Gasoline prices in Letcher County fell well below the state and national averages to $3.29 a gallon on Tuesday and are expected to fall even more in the next few weeks.
Statewide, average retail gas prices in Kentucky have fallen 6.3 cents per gallon in the past week, averaging $3.51 a gallon on Monday. This compares with the national average that fell 3.6 cents per gallon in the last week to $3.65 a gallon, according to gasoline price website KentuckyGasPrices.com.
Including the change in gas prices in Kentucky during the past week, prices Monday were 17.6 cents per gallon lower than the same day one year ago and are 21.7 cents per gallon lower than a month ago. The national average has decreased 15.7 cents per gallon during the last month and stands 13.4 cents per gallon lower than a year ago.
“Summer driving season has officially begun with the national average falling far lower than we expected it earlier this year,” said GasBuddy.com Senior Petroleum Analyst Patrick DeHaan. “The national average has dropped to a surprising $3.65 a gallon mark as of Monday. Had you asked me back in January if the national average would have been that low on Memorial Day, I would likely have chuckled, but it goes to show anything is possible,” DeHaan said.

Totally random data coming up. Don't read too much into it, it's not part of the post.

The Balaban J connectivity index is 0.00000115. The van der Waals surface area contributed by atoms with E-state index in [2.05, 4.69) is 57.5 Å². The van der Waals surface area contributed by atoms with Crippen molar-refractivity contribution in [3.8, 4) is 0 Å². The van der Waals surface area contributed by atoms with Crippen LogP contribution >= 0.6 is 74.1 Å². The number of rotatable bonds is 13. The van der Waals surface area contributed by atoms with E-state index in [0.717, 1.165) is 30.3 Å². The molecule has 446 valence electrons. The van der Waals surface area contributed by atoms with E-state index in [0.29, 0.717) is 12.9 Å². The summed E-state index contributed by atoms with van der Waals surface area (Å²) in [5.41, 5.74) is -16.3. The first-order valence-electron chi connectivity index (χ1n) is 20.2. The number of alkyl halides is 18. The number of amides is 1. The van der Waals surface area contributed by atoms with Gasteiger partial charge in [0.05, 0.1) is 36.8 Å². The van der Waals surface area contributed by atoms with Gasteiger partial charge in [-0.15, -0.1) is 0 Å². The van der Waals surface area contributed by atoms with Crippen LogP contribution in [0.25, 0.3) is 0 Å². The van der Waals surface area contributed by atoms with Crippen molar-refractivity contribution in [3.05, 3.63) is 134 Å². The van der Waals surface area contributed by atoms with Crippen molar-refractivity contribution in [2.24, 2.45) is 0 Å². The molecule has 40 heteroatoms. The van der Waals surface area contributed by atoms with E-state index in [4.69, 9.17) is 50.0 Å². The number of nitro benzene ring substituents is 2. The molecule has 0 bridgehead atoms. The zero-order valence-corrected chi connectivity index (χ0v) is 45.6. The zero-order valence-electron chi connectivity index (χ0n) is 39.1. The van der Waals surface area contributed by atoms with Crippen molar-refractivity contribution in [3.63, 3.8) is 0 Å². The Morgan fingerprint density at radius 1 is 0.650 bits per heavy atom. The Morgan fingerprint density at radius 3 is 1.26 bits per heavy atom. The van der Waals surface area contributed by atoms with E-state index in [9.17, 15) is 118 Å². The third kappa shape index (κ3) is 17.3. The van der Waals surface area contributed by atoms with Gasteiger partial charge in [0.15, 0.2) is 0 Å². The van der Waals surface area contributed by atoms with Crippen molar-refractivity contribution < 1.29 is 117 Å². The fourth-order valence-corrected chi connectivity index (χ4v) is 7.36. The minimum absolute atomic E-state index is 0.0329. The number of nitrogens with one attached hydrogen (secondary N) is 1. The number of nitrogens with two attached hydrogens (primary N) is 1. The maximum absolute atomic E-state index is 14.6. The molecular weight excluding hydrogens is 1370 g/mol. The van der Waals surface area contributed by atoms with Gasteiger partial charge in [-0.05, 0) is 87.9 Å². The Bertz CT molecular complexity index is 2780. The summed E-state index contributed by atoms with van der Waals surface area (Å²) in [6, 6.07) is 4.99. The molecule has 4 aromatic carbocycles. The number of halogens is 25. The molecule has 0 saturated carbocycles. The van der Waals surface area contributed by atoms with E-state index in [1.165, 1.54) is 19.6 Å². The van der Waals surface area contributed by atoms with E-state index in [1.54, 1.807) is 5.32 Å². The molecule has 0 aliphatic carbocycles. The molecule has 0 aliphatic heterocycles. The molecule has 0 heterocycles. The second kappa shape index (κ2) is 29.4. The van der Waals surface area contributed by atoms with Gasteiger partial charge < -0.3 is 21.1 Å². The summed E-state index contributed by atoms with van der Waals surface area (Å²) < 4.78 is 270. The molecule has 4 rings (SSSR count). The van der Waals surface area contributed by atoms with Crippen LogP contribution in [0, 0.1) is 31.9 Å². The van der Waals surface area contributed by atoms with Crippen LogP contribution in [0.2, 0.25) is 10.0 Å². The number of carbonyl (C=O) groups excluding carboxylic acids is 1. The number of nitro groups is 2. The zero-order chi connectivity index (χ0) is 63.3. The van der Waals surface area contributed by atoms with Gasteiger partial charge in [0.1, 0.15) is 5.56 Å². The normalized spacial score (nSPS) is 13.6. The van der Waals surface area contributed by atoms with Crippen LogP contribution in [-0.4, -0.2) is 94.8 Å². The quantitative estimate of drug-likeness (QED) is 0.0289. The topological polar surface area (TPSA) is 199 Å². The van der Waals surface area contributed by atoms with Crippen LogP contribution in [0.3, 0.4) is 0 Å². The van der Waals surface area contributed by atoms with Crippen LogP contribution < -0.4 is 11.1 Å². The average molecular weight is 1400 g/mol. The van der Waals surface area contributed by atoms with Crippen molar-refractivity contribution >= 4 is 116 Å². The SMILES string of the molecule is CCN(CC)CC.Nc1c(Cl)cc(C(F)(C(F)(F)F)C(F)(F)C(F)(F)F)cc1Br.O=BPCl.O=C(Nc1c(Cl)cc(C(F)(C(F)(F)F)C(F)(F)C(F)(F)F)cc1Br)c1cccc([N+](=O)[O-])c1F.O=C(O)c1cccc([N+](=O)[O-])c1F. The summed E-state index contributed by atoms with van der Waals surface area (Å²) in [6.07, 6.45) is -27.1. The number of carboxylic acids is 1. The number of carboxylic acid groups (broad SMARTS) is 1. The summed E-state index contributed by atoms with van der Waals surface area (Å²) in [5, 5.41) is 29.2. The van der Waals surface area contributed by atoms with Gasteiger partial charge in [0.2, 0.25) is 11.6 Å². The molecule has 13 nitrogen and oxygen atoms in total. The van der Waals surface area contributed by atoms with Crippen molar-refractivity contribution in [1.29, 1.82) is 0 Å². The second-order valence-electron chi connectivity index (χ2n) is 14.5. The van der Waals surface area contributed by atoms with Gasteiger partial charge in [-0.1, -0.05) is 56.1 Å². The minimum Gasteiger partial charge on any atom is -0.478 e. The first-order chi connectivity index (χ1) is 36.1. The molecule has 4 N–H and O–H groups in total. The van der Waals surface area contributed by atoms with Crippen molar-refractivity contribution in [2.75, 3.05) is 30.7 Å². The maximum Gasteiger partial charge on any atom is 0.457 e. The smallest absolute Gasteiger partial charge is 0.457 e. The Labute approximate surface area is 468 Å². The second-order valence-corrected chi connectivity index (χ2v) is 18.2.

GasBuddy forecast back in January that the national average would peak between $3.75 and $4.15 a gallon. The national average peaked at $3.92 a gallon on April 5, far sooner than many analysts, including DeHaan, expected it to occur.
The highest average gas price reached in the United States was $4.12 a gallon during the second week of July 2008, during the Bush administration.
Gasbuddy.com cofounder Jason Toews expects the average price to continue falling by as much as 10 cents a gallon in June before possibly rising again in July or August.
Tom Kloza, chief oil analyst at Oil Price Information Service, warned that a “couple of wild cards” could still cause a price increase.
Among them, Kloza cautioned in The Washington Post, are continuing fears of a recession in Europe, the coming hurricane season, and uncertainly over sanctions against Middle East oil-producer Iran.
While prices are still high enough to cause economic discomfort to many, Kloza pointed out why most people are happy gas prices haven’t risen as high as many expected.
“You’re about as miserable as you were last year, but you were prepared to be much more miserable,” Kloza told The Post. “It’s like you’re prepared for a 100-degree day and you got 90 degrees. It’s still uncomfortable; it still crimps consumer spending. But it’s not quite the crisis that some people were calling for.”